What does this have to do with the Cluster Sweep node? Suppose that you have access to a cluster where it is hard to get a large job scheduled, but smaller ones are easier, since they fill the gaps in the scheduler (an unused cluster node is an expensive cluster node). You can use a cluster sweep to split the large job into small ones.
Let’s look at it with the help of an example: Instead of starting 1 large job on 8 nodes to parallelize 800 parameter values, you can start 8 jobs that each use 1 node to compute their own sets of 100 parameter values. The jobs will then be scheduled independently and, depending on how your cluster is set up, the small jobs might finish faster than the large job would!
Setting Up Cluster Sweeps and Nested Parametric Sweeps
If you have previous experience with the batch sweep and the Cluster Computing node, using the Cluster Sweep node is easy. (To find descriptions on how to set up a batch sweep, check out the blog posts “The Power of the Batch Sweep” and “Added Value of Task Parallelism in Batch Sweeps“.)
To demonstrate how to set up both a pure cluster sweep and a nested parametric sweep, let’s turn to my favorite example model: the parameterized thermal microactuator. (It’s my favorite because the model shows the multiphysics capabilities of the COMSOL® software.) Since it is parameterized, it’s very easy to add parametric and cluster sweeps to the model.
Modeling the Joule heating of a microactuator. Current flows through two of the arms, causing them to heat up. Then, the thermal expansion causes the actuator to bend.
Adding a Cluster Sweep
We start by adding a cluster sweep over the actuator length parameter, called L. To do so, first right-click Study 1 and click Cluster Sweep. This adds a node where you can set up your cluster settings, analogue to the instructions in this blog post on running clusters from the COMSOL Desktop®. (If you haven’t read the blog post yet, now is a good time.)
Next, in the Study Settings window, you can add the parameters that you want to sweep over. Click the plus symbol and, in the drop-down list, choose the parameter L. Then, in the Parameter value list field, write (for example) “100 170 240 310”. In the Parameter unit field, write “um” (for micrometers).
If you want to bring the results back into your main model, make sure to check the Synchronize solutions check box. This way, you’ll have all the results available for further analysis and postprocessing.
Adding a cluster sweep to the model.
We have now created a cluster sweep, which loops over the length of the microactuator. Assuming that the cluster settings are correct, all we need to do now is click Compute and the separate jobs are sent to the cluster.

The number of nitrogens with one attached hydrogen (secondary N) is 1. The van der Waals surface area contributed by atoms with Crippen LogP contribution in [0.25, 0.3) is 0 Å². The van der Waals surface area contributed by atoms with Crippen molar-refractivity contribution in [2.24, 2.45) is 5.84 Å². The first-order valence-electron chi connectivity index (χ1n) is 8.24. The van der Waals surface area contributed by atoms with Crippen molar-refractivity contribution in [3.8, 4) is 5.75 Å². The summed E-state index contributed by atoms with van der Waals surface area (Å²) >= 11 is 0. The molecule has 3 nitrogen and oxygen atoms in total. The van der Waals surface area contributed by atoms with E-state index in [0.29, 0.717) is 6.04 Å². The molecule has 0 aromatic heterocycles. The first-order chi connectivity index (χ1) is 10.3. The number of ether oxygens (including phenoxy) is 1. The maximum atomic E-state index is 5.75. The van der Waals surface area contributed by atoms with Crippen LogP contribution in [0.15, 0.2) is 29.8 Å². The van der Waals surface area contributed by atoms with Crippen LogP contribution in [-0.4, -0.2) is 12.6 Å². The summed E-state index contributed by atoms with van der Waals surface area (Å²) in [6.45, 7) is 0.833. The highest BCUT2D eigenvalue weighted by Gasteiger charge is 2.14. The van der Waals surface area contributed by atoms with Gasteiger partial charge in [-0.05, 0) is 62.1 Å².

Adding a Nested Parametric Sweep
Now, let’s create a nested parametric sweep so that each of our cluster jobs contains a parametric sweep themselves. We do this by adding a parametric sweep over the voltage parameter, called DV. To do so, follow these steps:
- Right-click Study 1 and click Parametric Sweep, which adds a node where you can set up a parametric sweep
- In the Study Settings window, click the plus symbol and, in the drop-down list, choose the parameter DV
- In the Parameter value list field, write “1 2 3 4 5”
- In the Parameter Unit field, write “V”
- Click Compute so that COMSOL Multiphysics will schedule the jobs for you
Adding a parametric sweep to the model, which creates a nested parametric sweep.
You can either wait for the jobs to complete (their status is shown in the External Processes window) or you can detach from the processes, save the model, close COMSOL Multiphysics, and let the jobs run themselves. When you come back to your workstation, just open your saved model and reattach, and the software will process the results just as when using the regular Cluster Computing node. This workflow is perfect for overnight simulations!
In this blog post, you have learned how you can optimize the parallelization of parametric computations on clusters using the Cluster Sweep node. You have also learned when it is beneficial to use different approaches and, as a bonus, how to avoid making your system admin unhappy.
As with cluster computing in general, you must decide what approach to use depending on the model you want to compute. To know when to use a cluster sweep and a distributed parametric sweep, you have to try the two approaches on your models and your cluster. As always, to master something, you have to test it!
As mentioned, you’ll need an FNL to use a cluster sweep, since this functionality is a network-based technology.
If you want to learn more about the Cluster Sweep node, you can contact us by simply clicking the button below.